Oil prices fell by one percent on Monday as a higher U.S. rig count unsettled markets amid nagging concern that output cuts, planned as part of concerted action between producer club OPEC and Russia, might not be as big as initially anticipated.
Brent crude futures were trading at $53.89 per barrel at 0132 GMT, down 57 cents, or over 1 percent, from their last close.
West Texas Intermediate (WTI) crude futures were at $51.49 a barrel, down 52 cents, or 1 percent.
Traders said price falls were triggered by rising production just after last week’s accord between the Organization of the Petroleum Exporting Countries (OPEC) and non-OPEC member Russia to cut output in 2017. The cuts aim to rein in a supply glut that has weighed on markets for over two years.
Meanwhile U.S. energy firms extended drilling for new oil production into a seventh month last week, data from energy services firm Baker Hughes showed on Friday.
“The U.S. oil rig count continued its rally this week, up by 3 rigs…Since its trough on May 27, 2016, producers have added 161 oil rigs (+51 percent) in the U.S.,” Goldman Sachs said.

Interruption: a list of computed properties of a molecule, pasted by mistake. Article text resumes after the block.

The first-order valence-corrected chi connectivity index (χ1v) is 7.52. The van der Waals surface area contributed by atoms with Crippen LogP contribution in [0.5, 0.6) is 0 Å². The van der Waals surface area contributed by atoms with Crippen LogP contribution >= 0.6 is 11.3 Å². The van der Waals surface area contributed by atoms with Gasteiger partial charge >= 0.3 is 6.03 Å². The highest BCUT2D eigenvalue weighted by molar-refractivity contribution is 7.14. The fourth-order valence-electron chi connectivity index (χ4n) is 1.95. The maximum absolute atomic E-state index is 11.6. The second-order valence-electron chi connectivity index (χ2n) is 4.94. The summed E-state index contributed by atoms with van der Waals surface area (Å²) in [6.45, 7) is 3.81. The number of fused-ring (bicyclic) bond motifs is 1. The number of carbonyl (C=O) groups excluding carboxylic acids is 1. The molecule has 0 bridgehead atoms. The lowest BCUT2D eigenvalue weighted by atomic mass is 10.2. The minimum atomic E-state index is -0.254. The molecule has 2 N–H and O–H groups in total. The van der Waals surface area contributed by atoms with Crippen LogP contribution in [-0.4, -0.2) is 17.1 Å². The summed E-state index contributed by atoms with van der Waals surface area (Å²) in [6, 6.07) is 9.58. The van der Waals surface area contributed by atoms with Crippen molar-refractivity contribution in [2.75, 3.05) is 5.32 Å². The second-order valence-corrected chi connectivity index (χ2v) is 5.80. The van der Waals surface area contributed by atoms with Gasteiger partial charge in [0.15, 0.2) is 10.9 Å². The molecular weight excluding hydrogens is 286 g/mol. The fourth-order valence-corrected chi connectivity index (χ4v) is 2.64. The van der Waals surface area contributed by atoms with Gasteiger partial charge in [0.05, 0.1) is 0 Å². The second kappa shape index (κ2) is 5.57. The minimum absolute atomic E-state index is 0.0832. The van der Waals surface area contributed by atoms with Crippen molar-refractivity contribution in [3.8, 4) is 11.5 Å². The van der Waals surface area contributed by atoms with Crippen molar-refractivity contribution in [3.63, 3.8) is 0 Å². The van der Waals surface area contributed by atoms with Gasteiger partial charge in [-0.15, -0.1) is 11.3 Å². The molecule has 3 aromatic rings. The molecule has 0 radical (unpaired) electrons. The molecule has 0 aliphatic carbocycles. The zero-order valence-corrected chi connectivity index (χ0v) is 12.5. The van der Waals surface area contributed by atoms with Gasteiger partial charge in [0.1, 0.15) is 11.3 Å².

Overall – accounting for the recent rise in oil drilling, but also for cutbacks earlier this year on low prices – Goldman said “year-on-year production will decline by 620,000 barrels per day (bpd) in 2016 and increase by 55,000 bpd in 2017”.
With U.S. production set to edge up, there are also gnawing concerns that the cuts announced last week by OPEC and Russia might not be as deep as initially anticipated. The planned reductions brought the sharpest weekly crude price rises in years.
Russia on Friday reported average daily oil production of 11.21 million bpd for November – its highest in almost 30 years.
And while Moscow has agreed to cut its output by 300,000 bpd in early 2017, it said it would do so against November levels. That means that even after a reduction, its output would remain higher than it was at the peak of the oil glut in the first half of 2016.
Jeffrey Halley of brokerage OANDA in Singapore said oil traders were “nervous (as) Russia’s output has hit record levels, meaning their part of the production cut takes them back to what they were producing only quite recently”.
In the Middle East, where the deepest OPEC production cuts are expected, there are also signs that production will rise before it gets cut.
Saudi Arabia and Kuwait are expected to agree this month to resume oil production, with a potential of 300,000 barrels in daily output, from jointly operated oilfields which were shut down between 2014 and 2015 for environmental and technical difficulties.